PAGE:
12 Winters Blog

Men of Winter to be published, and Hawkes’s The Cannibal

Posted in April 2010 by Ted Morrissey on April 11, 2010

Well, it only took about ten years, but I’ve found a publisher for my novel Men of Winter.  Punkin House Press has offered to bring it out as both an ebook and an actual book.  Punkin House, whose CEO is Amy Ferrell, is adapted(ing) to the realities of publishing in the twenty-first century, I believe.  For years editors/publishers have reacted to my book-length work in more or less the same way:  They like it, they think it should be in print, but just not by them because they won’t make any money off of it.  At a glance it appears that there are just as many publishing houses as there were twenty years ago, perhaps more.  But, in fact, the same thing has happened in the publishing world that has happened in the TV and radio worlds — a few large corporations have acquired or driven out of business the smaller publishing houses, so what may look like a dozen houses is actually just one parent-owned house whose only interest is making a lot of money.  So you have a small group of “name” authors who publish continuously, and thousands of worthy authors who can’t get the time of day from a larger publisher because a “no-name” author isn’t going to sell enough product to make it worthwhile (and, of course, no-name authors remain with no name in the business).  Independent and university presses have tried to fill the void, but budget and staff restraints allow them to publish only a handful of titles each year.  Also, these sorts of presses, especially university presses, tend to evolve very slowly in terms of using technology and adapting to market trends because they’re associated with bureaucratic systems that are driven by inertia rooted in tradition (that is, bureaucrats tend to stick with what they know, even long after it’s proven ineffective).  Meanwhile, I continue to look for a journal to publish “Walkin’ the Dog,” which is really the last publishable story I have; and I work on The Authoress (novel in progress).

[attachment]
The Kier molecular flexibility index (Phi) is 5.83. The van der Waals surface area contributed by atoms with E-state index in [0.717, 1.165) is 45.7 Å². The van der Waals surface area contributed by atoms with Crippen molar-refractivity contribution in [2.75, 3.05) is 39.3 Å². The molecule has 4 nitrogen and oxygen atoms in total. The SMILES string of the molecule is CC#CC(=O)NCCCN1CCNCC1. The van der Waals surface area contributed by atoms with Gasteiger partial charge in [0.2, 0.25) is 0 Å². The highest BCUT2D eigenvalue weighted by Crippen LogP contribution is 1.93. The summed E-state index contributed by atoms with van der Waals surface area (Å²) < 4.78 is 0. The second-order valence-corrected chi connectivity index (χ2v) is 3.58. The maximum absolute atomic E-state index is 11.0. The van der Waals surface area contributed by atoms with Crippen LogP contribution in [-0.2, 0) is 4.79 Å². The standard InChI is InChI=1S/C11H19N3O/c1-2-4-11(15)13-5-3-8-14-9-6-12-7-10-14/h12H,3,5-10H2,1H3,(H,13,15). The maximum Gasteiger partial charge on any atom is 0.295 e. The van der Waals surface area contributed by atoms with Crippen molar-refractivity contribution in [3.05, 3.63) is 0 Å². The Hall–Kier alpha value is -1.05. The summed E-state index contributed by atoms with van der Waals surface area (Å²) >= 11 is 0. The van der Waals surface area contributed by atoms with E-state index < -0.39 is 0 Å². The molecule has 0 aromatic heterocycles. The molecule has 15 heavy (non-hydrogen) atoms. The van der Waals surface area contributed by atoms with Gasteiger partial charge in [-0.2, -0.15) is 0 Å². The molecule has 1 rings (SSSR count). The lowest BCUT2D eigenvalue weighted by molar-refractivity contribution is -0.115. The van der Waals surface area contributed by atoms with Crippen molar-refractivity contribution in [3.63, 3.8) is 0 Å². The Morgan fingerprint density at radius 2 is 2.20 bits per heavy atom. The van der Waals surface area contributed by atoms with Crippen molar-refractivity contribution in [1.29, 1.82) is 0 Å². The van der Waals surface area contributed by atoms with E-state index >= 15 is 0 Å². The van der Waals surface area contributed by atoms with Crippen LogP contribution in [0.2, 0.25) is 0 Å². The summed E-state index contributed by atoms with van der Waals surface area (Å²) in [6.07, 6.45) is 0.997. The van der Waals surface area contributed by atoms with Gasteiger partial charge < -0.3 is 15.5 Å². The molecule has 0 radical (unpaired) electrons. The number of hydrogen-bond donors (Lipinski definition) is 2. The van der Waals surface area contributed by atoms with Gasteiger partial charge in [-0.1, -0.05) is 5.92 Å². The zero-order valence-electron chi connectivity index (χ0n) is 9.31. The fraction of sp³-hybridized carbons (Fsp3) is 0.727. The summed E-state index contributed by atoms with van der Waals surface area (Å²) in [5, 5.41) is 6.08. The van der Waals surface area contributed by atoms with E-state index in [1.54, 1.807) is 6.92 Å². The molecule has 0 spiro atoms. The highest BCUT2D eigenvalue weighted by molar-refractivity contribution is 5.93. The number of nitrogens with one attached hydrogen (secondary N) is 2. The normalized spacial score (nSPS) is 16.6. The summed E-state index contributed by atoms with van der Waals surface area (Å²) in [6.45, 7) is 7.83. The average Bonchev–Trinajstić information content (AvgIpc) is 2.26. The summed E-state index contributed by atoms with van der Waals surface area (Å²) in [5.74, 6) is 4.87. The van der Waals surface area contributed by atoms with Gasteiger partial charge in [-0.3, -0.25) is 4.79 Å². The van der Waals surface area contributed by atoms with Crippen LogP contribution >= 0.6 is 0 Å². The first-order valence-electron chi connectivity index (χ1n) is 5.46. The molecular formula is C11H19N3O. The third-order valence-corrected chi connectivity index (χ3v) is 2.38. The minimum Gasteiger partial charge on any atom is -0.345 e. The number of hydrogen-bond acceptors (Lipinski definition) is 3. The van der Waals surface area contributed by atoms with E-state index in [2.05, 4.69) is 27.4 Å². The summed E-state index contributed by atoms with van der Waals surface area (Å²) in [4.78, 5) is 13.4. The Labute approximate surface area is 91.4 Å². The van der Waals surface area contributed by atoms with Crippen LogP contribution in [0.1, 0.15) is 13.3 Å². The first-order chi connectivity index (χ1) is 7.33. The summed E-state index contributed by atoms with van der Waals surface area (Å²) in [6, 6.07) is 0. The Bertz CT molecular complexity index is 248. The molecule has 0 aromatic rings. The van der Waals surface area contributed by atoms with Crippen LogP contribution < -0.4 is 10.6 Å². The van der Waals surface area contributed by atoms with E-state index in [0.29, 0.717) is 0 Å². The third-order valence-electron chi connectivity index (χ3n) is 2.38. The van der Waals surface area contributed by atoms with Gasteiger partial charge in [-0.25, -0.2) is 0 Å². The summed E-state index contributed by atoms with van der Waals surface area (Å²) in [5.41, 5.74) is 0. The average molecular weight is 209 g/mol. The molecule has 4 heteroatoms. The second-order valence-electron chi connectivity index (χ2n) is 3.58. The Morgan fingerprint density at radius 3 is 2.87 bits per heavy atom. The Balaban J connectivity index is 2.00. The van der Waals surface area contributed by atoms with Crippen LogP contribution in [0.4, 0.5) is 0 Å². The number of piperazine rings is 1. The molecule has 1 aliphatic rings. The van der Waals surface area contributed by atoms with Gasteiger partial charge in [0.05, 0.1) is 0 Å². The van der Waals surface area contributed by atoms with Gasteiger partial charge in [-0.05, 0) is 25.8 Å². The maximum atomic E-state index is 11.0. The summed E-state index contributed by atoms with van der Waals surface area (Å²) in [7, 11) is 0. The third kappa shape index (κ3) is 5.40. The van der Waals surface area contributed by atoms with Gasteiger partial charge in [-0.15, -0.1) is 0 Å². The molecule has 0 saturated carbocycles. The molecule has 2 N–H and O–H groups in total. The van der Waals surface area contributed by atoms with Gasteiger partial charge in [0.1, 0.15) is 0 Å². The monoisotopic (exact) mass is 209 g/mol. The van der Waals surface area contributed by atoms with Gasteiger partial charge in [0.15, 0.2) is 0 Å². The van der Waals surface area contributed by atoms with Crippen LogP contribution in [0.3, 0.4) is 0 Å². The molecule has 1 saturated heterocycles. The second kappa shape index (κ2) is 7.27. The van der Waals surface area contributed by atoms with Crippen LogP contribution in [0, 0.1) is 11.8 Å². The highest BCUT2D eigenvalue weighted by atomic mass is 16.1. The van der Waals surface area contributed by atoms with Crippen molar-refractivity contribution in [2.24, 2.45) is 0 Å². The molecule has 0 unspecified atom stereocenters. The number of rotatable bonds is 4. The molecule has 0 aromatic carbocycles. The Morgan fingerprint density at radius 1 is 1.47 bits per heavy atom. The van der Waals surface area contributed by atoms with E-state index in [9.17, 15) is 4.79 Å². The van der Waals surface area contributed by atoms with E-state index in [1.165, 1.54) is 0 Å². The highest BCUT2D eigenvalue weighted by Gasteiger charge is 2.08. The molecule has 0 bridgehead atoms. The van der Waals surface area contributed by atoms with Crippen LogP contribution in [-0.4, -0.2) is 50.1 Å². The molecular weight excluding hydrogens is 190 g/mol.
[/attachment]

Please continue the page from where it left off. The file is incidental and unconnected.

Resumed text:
On the scholarship front, I’ve been busy tracking down the various portions of William H. Gass’s novel The Tunnel that appeared as excerpts or stand-alone pieces over about thirty years.  So far I’ve mainly been acquiring the pieces and I haven’t had the opportunity to sift through them with care.  What I’m especially interested in is how Gass may have revised them before they appeared in the novel itself.  When I compared “The Old Folks” that appeared in The Kenyon Review with its counterpart, “The Ghost Folks,” in The Tunnel, I found a few — but significant — changes.  I’m still interested in the metaphor of the tunnel itself as being rooted, psychologically, in the phenomenon of the fallout shelter.  I was surprised at the references to tunnels and basements in Nabokov’s early novel Bend Sinister; likewise, I’m only a few pages into John Hawkes’s 1949 novel The Cannibal, which is set in a bombed-out German town, and I’m finding very interesting references to basements, etc.  For example, in the opening chapter the character Balimir is set to work digging a pit in Madame Snow’s cellar, and we are told that as Balimir sits at the top of the steps all of Germany is at his feet.  Similarly, Madame Snow herself “felt the vastness of community that was like burial, spreading over all borders and from family to family” (New Directions 1962 edition p. 17).  That is, the entire town seemed to be underground.

I’m anxious to read on and see where these threads lead my research.

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